A big influence on his work is the paintings and prints of Gillian Ayres, as they both share a similar response to post-war British abstraction. Since his stroke, the imagery of his work has changed radically and, in my perception, for the better. He has moved from landscape realism, like the Primrose Hill work, to a much more demanding and exciting iconography of abstraction. He works in oil paint on canvas and board. His subjects are abstract motifs and shapes, floating on highly coloured backgrounds. They gain their excitement and visual energy from the push and pull of object to colour, each fighting for balance and/or dominance. However, he doesn’t slavishly copy other artists; he wants to distil the imagery from his own sensibility and the world around him to create a truthful comment on himself.

One of the notions behind Andrew’s work is how some artists have no aptitude for paint, the paint just gets sloshed on and as long as it conveys a message or object that’s all that matters. He is pushing his own work so that the look and feel of the paint is a big part of the message. It has to be sensuous. It has to be alive. There is a sense that the painting process is almost like being in psychoanalysis: there are deep layers of unconsciousness that you constantly try to understand. It’s both deeply satisfying and deeply disturbing at the same time. What I love about his work is that as more and more paintings come to fruition, this sense of the quality of the medium becomes more apparent and accomplished. It’s a joy to be a witness to that process.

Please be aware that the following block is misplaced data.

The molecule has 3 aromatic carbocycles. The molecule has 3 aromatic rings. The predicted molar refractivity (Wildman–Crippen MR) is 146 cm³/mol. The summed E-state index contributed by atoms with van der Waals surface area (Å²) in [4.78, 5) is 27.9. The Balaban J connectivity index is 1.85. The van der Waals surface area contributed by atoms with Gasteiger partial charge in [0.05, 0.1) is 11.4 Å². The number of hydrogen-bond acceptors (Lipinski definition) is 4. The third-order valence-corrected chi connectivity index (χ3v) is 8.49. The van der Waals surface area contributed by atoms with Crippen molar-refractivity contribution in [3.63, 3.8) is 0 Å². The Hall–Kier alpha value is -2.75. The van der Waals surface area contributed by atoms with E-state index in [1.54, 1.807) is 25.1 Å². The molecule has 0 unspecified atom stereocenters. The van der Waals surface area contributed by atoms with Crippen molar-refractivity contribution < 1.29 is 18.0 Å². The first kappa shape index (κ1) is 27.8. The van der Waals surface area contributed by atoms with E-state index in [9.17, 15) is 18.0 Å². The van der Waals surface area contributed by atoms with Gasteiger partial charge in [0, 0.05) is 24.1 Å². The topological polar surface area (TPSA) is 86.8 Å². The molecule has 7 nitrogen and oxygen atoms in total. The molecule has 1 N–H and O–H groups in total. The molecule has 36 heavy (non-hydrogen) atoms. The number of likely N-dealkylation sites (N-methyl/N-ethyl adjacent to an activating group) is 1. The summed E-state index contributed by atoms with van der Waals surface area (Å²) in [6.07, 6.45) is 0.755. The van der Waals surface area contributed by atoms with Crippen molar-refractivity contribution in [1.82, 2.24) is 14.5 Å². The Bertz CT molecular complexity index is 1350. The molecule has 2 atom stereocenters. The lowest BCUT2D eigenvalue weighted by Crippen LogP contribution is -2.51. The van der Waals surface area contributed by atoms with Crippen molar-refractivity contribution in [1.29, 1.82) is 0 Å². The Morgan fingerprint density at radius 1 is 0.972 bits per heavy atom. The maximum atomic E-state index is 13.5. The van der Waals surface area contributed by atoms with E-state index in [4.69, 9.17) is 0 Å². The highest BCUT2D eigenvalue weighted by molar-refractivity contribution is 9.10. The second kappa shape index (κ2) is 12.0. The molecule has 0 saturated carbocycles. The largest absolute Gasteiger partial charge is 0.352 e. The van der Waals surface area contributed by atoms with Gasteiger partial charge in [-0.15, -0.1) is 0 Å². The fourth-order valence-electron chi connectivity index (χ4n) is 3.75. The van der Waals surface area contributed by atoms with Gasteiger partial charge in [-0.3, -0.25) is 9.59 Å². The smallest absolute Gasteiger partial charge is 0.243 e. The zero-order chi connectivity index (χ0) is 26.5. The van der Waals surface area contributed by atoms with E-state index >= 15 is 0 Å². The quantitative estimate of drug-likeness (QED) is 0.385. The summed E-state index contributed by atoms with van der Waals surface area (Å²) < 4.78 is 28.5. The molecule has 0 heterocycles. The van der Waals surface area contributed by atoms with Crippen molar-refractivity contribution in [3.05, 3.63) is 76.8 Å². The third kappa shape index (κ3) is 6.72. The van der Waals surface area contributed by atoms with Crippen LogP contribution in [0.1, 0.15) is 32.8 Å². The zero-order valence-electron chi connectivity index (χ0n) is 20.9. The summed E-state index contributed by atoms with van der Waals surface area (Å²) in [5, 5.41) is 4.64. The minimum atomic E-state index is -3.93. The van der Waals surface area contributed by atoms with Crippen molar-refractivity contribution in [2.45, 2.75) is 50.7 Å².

I admire Andrew’s huge work ethic and his constant desire to innovate all the time. There is an urgency to his work, and he has told me that he feels time may not be on his side so he paints and pushes himself at a furious pace; whilst I, in contrast, stroll along to his studio humming a little ditty until confronted by him dragging out painting after painting dripping with wet oil and brandishing them at me, sometimes with total enthusiasm, other times as gloomy as Eeyore. We chat about the work, sometimes we have a lot to say, sometimes very little. It doesn’t really matter because what it does is reinforce his will power and his conviction to paint ‘good paintings’.

Of course, the next bit of the evening is the whole point of the exercise: and that is to retire to our local pub and down a couple of half and halfs.

You May Also Like